Maryland, November 22, 2004 (ENS): Soybean
rust, a destructive fungus that slashes soybean yields,
has now been found in five southern states, the U.S.
Department of Agriculture (USDA) laboratory in Beltsville,
Maryland confirmed on Friday.
Soybean rust has been detected in Louisiana, Alabama,
Georgia, Florida, and Mississippi, the USDA lab said.
Florida, which grows about 11,000 acres of soybeans,
is the latest state to hear a rust diagnosis. Florida
Agriculture Commissioner Charles Bronson said the fungus
has been found in samples collected from an experimental
test plot managed by the University of Florida/Institute
of Food & Agricultural Sciences in Quincy, Florida.
Florida extension agents were prompted to look in their
soybean test plots because of notification by Louisiana
State University that Soybean rust had been found in
their extension service test plots.
Pathologists strongly suspect that Hurricane Ivan,
which hit the panhandle of Florida in mid-September
is responsible for the spread of the disease from South
Severe outbreaks in the last few years in South America
have heightened concern for the spread of the disease
to North American soybean growers.
The Soybean rust pathogen, Phakopsora pachyrhizi, which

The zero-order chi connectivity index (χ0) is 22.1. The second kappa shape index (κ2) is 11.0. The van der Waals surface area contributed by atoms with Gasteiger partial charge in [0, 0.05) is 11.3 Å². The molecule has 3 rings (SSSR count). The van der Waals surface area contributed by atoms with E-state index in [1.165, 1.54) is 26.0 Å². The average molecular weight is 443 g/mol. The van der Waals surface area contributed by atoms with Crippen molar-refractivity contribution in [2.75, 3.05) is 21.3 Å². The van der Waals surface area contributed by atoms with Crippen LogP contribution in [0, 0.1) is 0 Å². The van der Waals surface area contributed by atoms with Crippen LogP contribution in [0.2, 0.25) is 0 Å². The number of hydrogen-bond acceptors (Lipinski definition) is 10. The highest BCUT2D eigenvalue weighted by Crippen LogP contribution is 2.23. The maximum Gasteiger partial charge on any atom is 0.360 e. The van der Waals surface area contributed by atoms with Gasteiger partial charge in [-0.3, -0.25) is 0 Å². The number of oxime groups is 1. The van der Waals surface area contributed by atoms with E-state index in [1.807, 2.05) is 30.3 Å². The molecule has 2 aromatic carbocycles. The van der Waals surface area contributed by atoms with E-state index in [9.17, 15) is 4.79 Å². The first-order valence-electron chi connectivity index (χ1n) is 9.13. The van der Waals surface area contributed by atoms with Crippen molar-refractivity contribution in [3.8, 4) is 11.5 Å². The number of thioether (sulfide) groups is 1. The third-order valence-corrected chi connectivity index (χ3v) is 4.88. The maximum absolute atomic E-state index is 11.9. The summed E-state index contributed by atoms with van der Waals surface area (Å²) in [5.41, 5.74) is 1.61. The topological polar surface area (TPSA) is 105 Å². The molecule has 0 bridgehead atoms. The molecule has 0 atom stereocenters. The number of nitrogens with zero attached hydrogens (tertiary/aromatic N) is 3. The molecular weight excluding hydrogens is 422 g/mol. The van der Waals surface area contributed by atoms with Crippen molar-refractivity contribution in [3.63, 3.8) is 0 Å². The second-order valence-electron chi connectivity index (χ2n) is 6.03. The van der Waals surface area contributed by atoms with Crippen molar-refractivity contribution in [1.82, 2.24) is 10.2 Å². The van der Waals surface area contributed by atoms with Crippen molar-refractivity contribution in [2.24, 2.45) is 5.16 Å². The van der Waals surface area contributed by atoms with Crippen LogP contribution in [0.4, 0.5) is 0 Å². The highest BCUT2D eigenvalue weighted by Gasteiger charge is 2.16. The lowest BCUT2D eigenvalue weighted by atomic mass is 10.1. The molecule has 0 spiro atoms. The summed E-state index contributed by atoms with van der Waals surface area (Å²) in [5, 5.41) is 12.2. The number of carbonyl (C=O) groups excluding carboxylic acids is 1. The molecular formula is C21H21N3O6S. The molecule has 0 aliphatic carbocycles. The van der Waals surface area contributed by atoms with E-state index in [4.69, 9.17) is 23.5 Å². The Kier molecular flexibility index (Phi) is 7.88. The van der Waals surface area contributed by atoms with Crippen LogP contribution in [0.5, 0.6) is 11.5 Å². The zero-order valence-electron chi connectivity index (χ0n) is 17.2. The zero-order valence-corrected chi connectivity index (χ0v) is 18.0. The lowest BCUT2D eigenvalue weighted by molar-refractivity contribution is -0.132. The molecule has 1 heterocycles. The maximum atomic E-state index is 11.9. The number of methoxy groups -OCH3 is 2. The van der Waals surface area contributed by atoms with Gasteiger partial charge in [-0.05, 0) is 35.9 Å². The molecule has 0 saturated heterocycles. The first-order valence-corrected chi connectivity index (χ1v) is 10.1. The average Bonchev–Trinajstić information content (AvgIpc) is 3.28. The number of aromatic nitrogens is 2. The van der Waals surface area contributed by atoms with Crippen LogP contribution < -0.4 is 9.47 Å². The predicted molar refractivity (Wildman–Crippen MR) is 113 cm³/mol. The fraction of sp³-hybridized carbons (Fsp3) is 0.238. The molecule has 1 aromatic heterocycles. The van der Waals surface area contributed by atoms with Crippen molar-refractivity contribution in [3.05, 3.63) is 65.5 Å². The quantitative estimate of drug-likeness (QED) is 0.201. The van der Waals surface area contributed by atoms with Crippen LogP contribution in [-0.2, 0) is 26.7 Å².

is easily spread through windborne spores, is a fungus
that causes small lesions on the foliage and pods of
soybeans and several other legume hosts, including lima
beans. Soybean rust can reduce yields by 50 percent
Soybean rust also infects kudzu, the invasive nuisance
weed that has spread throughout Florida, and serves
as a reservoir for the soybean rust pathogen. Forage
legumes, such as yellow sweet clover, also serve as
a refuge for soybean rust in the off season.
The impact of the fungus this season is expected to
be minimal because most soybeans have been harvested.
The Florida Agriculture Department is working jointly
with the University of Florida/IFAS and the USDA to
immediately determine the extent of the disease, coordinate
diagnostic activities, and conduct training of surveyors
and growers for accurate detection of the disease.
The USDA says a coordinated approach will be required
by all soybean producing states to effectively manage